Yeah, exactly so. That's like a big way it's consumed. And if you go to, like any Russian, you know, like grocery store, you would see like raw buckwheat seeds available to purchase, but it's being cooked. And then obviously with flour that, you know, is being cooked, soba noodles are actually Japanese, I think of the number 3 consumers of buckwheat in the world. They love buckwheat, but soba noodles are made from buckwheat. So a lot of pasta and bread, of course, but then.
Emily Griffith - 0:22:40
We have these seeds which are super crunchy and delicious eat in their raw form, but humans won't absorb the nutrients unless it's sprouted or cooked. So you have to sprout the seeds. They sprout really quickly in 7 to 8 hours. You'll see tails like if you put raw buckwheat in your kitchen and soak and then just let it sit for like 7-8 hours you.
Anthony Corsaro - 0:23:29
Just have to soak it in water. That's it.
Emily Griffith - 0:23:32
Yeah, it's pretty wild. And then we dehydrate, so then. It's back to like a certain amount of moisture level. So it's not reabsorbing moisture and then that gives it shelf stability and then also this really great crunch that we're using as a base for like everything and then you have all these amazing new uses that the Aussies we're doing and we're missing out on.
Kyle Krull - 0:23:53
And is is this all like vertically integrated? Do you have your own manufacturing processing facility? Have you found great partners to help you like work through these processes? What does that look like?
Emily Griffith - 0:24:01
Yeah. So actually all partners right now. So that's been really cool. And the more we've gone on this journey, the more we've like honed in on the Midwest. Obviously it started in the Midwest. I was originally making it out of shared kitchens in Chicago. And the first thing I was like, I need to find a partner for this is the sprouting. Because I'm sprouting like germinating live seeds in a shared commercial kitchen next to people like making barbecue. And you know, you're just kind of like, I don't think this is.
Emily Griffith - 0:24:07
Viable for a long time. Like it was in a crucial kitchen. I was licensed. But you know yeah. And also just like the the manual like Oh my gosh these buckets of like wet seeds. It was such a workout anyways so I found I actually it was one of those fortuitous things. I feel like there's been a lot of things like challenge you've had like we've.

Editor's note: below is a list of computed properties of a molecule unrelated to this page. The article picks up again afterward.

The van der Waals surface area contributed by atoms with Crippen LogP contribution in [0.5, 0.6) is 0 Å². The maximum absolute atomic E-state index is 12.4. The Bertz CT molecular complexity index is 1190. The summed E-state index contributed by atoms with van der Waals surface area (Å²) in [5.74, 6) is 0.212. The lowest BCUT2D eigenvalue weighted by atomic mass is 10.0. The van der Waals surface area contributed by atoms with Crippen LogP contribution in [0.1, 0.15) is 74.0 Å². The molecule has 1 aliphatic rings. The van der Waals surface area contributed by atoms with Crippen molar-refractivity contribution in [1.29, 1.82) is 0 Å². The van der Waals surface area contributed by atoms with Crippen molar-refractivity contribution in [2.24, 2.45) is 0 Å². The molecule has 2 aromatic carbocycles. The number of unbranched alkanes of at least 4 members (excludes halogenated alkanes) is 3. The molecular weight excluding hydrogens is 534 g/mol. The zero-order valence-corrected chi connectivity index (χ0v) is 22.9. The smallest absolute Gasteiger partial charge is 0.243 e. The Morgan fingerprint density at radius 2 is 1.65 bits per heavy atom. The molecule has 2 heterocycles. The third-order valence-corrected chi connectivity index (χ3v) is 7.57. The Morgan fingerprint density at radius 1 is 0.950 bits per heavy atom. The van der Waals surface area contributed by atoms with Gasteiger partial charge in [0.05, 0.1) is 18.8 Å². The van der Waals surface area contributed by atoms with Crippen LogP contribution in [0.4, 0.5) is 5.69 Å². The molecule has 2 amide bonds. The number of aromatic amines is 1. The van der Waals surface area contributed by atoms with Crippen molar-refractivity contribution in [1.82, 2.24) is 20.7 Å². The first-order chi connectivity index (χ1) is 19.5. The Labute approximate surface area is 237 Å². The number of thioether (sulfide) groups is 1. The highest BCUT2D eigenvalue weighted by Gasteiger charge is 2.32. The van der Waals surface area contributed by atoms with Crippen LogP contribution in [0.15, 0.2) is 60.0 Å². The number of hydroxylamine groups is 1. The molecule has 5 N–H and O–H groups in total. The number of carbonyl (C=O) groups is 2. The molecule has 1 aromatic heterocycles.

Emily Griffith - 0:24:34
Grown up in a pandemic and like global ridiculous supply chain, like economic collapse and like Trump being president. So like we've had our share of challenges and like maybe poor timing here and there. But there's a few moments that have had really amazing timing or fortuitous people that I met that kind of made me believe, wow, this is so, so meant to be. And one of them was. Meeting our sprouting partner at a trade show I literally was at, Expo S had snuck in to the shell off air.
Anthony Corsaro - 0:25:34
New Hope team listening. You didn't hear that?
Emily Griffith - 0:25:37
No, yeah, that's definitely me. I've paid back my dues by buying, but. Yet I had like, you know, doing the backpack sampling thing and I literally just walked by a booth and saw like sprouting on their like backdrop and I was like sprouting like I sprout buckwheat. They're like, so do we. And I was like, oh, wow. And they just like these like hippies that like started sprouting back in the day and now they're like a massive international sprouting supplier. So wow. Wow. We, yeah, we actually started sprouting with them and then now we've like found more partners as well and.
Emily Griffith - 0:25:44
Just trying to get everything closer and closer to so most are sourcing. Obviously buckwheat's our number one ingredient, main ingredient and we've moved down our ingredient supply chain list. We're trying to obviously we have this regenerative mission with buckwheat for like why wouldn't we have that then with anything else we're sourcing. So yeah, that's been really cool. It's just learning obviously we're here to bring buckwheat to the people and.
Emily Griffith - 0:26:14
Create opportunities for farmers to grow this awesome cover crop. But like yeah, with that we can support like regenerative like Maple syrup, coconut going down the line, cacao.
Anthony Corsaro - 0:26:54
Take Emily, take us through the arc and maybe they're maybe they're congruent, maybe they're not right. But the the arc of commercialization of hey, we're just selling maybe raw buckweed or sprout a buck buckweed at the farmers market and now you have like this full product line with some innovation like how did that happen and then. You've always been sourcing buckwheat, but like when did the focus happen on regen and why? And like, where does that sit today?